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Apple’s new 10.5-inch iPad Pro packs a ton of power: its beastly A10X Fusion SoC, complemented by upgraded camera sensors, and a user experience that’s been made buttery-smooth thanks to ProMotion display technology. But of all the drool-worthy specs iPad Pro packs in, there’s one technology that didn’t quite make the cut: Apple’s pressure-sensitive 3D Touch tech.
Introduced as a cornerstone feature of the iPhone 6s and 6s Plus, 3D Touch allows users to ‘peek and pop’ their way around iPhone by merely pressing icons and other onscreen markers with varying levels of pressure. In this way, users can access shortcuts and key menu options more expediently — at the literal tip of their finger — without needing to scroll through menus.
It’s a fascinating technology that’s designed to save users time navigating their iPhone, while providing a truly unique and immersive experience for users to interact with their iPhone on a much deeper level.
But why, then, has Apple not brought this amazing functionality to its iPad line? After all, iPad is a touchscreen device, too, and would therefore stand to benefit from 3D Touch just like the iPhone. Unfortunately, while 3D Touch on an iPad might sound super-cool and beneficial, physically implementing it on such a large display would be impossible.
3D Touch is a technology that falls under the same umbrella as Apple’s other pressure-sensitive technologies — namely Force Touch, which is currently built into MacBook trackpads, the Magic Mouse 2, Magic Trackpad, and the Apple Watch. Though all these devices (including the iPhone 6s or newer) are equipped with a form of Force Touch technology, it’s the extent to which they vary from one device to the other that’s prevented Apple from bringing it to the big screen.
On the iPhone, for instance, 3D Touch functions when “a capacitive sensor array” integrated in the LED backlight measures microscopic changes in finger pressure exerted on the display. This metric is determined by the sensors’ measurement of the distance between them and the display glass. The measurement is then combined with other data, collected by the in-built accelerometer, for example, in order to “provide for the precise, linear, and continuous tracking of pressure events.”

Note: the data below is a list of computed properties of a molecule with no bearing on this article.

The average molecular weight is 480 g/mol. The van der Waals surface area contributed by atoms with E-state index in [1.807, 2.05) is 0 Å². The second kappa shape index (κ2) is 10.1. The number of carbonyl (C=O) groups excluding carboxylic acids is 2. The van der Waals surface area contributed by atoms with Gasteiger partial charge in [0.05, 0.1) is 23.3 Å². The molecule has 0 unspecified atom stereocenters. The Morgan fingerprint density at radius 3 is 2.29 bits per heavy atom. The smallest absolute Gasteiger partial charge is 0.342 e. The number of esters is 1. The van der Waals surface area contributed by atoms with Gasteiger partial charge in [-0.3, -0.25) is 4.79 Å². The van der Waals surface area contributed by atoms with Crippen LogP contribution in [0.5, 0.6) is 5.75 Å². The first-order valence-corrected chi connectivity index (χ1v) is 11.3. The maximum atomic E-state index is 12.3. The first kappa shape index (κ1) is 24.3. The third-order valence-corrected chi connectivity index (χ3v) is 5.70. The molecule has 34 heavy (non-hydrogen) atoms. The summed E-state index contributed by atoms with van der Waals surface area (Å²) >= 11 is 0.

On a much smaller device like the Apple Watch, in comparison, 3D Touch functions via “a series of electrodes lining the curvature of the screen,” which are very short in length, and are designed to communicate with one another so as to detect presses on the display. Likewise, Apple’s Force Touch-enabled trackpads function on a completely different system, too, which measures pressure via four sensors placed strategically in each of the trackpad’s four corners, while combining multitouch sensor data to determine the location of the press.
Each of the devices mentioned above inherently features its own, specially-formulated Force Touch solution, which is in large part determined based on the device’s size and application. Therefore, if Apple ever wanted to bring a 3D Touch-like functionality to the iPad, they’d have to develop an entirely new technology, factoring in the larger display size.
Worth noting is that Apple’s high-end iPhone 8 is slated to adopt an OLED display this year, which is an advanced display technology that doesn’t require a traditional LED backlight. Sadly, that will require Apple to create yet another new 3D Touch solution exclusively for the iPhone 8. There’s been reports that Apple has settled on a film-like solution, which is said to cost about 150% more than current 3D Touch display tech, but only time will tell if it will be compatible with a device as large as the iPad.